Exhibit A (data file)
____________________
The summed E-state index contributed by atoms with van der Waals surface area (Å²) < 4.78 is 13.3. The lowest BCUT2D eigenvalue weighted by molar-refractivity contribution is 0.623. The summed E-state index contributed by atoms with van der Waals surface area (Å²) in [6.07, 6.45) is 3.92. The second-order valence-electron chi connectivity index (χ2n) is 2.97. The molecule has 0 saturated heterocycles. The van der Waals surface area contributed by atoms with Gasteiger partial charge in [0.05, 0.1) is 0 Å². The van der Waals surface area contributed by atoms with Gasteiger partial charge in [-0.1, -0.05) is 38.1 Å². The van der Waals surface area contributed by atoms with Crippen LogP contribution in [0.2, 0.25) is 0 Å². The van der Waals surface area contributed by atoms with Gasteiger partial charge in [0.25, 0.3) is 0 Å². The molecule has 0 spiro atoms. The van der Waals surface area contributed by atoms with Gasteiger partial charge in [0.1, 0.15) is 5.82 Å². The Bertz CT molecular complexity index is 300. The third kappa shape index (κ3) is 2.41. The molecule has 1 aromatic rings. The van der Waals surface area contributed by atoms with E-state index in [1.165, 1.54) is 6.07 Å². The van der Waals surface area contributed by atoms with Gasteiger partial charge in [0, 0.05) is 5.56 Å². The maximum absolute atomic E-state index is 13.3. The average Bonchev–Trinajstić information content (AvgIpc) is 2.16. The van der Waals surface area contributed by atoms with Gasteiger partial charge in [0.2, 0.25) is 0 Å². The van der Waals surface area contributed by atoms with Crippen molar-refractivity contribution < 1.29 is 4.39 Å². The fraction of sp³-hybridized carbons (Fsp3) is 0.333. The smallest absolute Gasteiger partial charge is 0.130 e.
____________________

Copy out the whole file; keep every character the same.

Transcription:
The summed E-state index contributed by atoms with van der Waals surface area (Å²) < 4.78 is 13.3. The lowest BCUT2D eigenvalue weighted by molar-refractivity contribution is 0.623. The summed E-state index contributed by atoms with van der Waals surface area (Å²) in [6.07, 6.45) is 3.92. The second-order valence-electron chi connectivity index (χ2n) is 2.97. The molecule has 0 saturated heterocycles. The van der Waals surface area contributed by atoms with Gasteiger partial charge in [0.05, 0.1) is 0 Å². The van der Waals surface area contributed by atoms with Gasteiger partial charge in [-0.1, -0.05) is 38.1 Å². The van der Waals surface area contributed by atoms with Crippen LogP contribution in [0.2, 0.25) is 0 Å². The van der Waals surface area contributed by atoms with Gasteiger partial charge in [0.25, 0.3) is 0 Å². The molecule has 0 spiro atoms. The van der Waals surface area contributed by atoms with Gasteiger partial charge in [0.1, 0.15) is 5.82 Å². The Bertz CT molecular complexity index is 300. The third kappa shape index (κ3) is 2.41. The molecule has 1 aromatic rings. The van der Waals surface area contributed by atoms with E-state index in [1.165, 1.54) is 6.07 Å². The van der Waals surface area contributed by atoms with Gasteiger partial charge in [0, 0.05) is 5.56 Å². The maximum absolute atomic E-state index is 13.3. The average Bonchev–Trinajstić information content (AvgIpc) is 2.16. The van der Waals surface area contributed by atoms with Gasteiger partial charge in [0.2, 0.25) is 0 Å². The van der Waals surface area contributed by atoms with Crippen molar-refractivity contribution < 1.29 is 4.39 Å². The fraction of sp³-hybridized carbons (Fsp3) is 0.333. The smallest absolute Gasteiger partial charge is 0.130 e.